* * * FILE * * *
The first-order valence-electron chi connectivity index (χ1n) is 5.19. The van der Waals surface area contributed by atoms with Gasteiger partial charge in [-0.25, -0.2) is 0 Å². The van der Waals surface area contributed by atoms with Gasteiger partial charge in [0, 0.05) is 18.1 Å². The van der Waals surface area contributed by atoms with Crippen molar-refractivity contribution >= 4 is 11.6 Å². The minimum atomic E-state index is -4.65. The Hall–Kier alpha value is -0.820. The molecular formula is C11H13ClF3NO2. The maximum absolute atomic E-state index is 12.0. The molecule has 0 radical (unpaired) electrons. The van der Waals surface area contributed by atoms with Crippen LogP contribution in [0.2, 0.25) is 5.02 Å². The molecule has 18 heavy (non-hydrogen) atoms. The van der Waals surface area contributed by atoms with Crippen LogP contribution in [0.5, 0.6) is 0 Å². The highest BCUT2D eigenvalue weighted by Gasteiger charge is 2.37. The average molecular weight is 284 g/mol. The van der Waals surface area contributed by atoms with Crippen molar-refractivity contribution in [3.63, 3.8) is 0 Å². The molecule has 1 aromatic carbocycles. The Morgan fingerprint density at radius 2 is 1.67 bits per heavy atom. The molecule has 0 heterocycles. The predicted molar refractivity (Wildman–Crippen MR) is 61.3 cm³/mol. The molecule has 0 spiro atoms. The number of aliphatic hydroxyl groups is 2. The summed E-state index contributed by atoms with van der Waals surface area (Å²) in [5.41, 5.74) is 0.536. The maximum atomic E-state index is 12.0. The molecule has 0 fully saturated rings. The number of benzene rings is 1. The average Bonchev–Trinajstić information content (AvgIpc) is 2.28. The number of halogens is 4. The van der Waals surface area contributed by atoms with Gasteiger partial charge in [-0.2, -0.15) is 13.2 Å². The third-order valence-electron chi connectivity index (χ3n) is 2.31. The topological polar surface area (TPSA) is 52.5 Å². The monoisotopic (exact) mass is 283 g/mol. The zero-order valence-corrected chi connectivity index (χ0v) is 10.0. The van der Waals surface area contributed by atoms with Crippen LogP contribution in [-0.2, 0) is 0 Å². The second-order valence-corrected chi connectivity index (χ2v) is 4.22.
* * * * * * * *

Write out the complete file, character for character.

The first-order valence-electron chi connectivity index (χ1n) is 5.19. The van der Waals surface area contributed by atoms with Gasteiger partial charge in [-0.25, -0.2) is 0 Å². The van der Waals surface area contributed by atoms with Gasteiger partial charge in [0, 0.05) is 18.1 Å². The van der Waals surface area contributed by atoms with Crippen molar-refractivity contribution >= 4 is 11.6 Å². The minimum atomic E-state index is -4.65. The Hall–Kier alpha value is -0.820. The molecular formula is C11H13ClF3NO2. The maximum absolute atomic E-state index is 12.0. The molecule has 0 radical (unpaired) electrons. The van der Waals surface area contributed by atoms with Crippen LogP contribution in [0.2, 0.25) is 5.02 Å². The molecule has 18 heavy (non-hydrogen) atoms. The van der Waals surface area contributed by atoms with Crippen LogP contribution in [0.5, 0.6) is 0 Å². The highest BCUT2D eigenvalue weighted by Gasteiger charge is 2.37. The average molecular weight is 284 g/mol. The van der Waals surface area contributed by atoms with Crippen molar-refractivity contribution in [3.63, 3.8) is 0 Å². The molecule has 1 aromatic carbocycles. The Morgan fingerprint density at radius 2 is 1.67 bits per heavy atom. The molecule has 0 heterocycles. The predicted molar refractivity (Wildman–Crippen MR) is 61.3 cm³/mol. The molecule has 0 spiro atoms. The number of aliphatic hydroxyl groups is 2. The summed E-state index contributed by atoms with van der Waals surface area (Å²) in [5.41, 5.74) is 0.536. The maximum atomic E-state index is 12.0. The molecule has 0 fully saturated rings. The number of benzene rings is 1. The average Bonchev–Trinajstić information content (AvgIpc) is 2.28. The number of halogens is 4. The van der Waals surface area contributed by atoms with Gasteiger partial charge in [-0.2, -0.15) is 13.2 Å². The third-order valence-electron chi connectivity index (χ3n) is 2.31. The topological polar surface area (TPSA) is 52.5 Å². The monoisotopic (exact) mass is 283 g/mol. The zero-order valence-corrected chi connectivity index (χ0v) is 10.0. The van der Waals surface area contributed by atoms with Crippen LogP contribution in [-0.2, 0) is 0 Å². The second-order valence-corrected chi connectivity index (χ2v) is 4.22.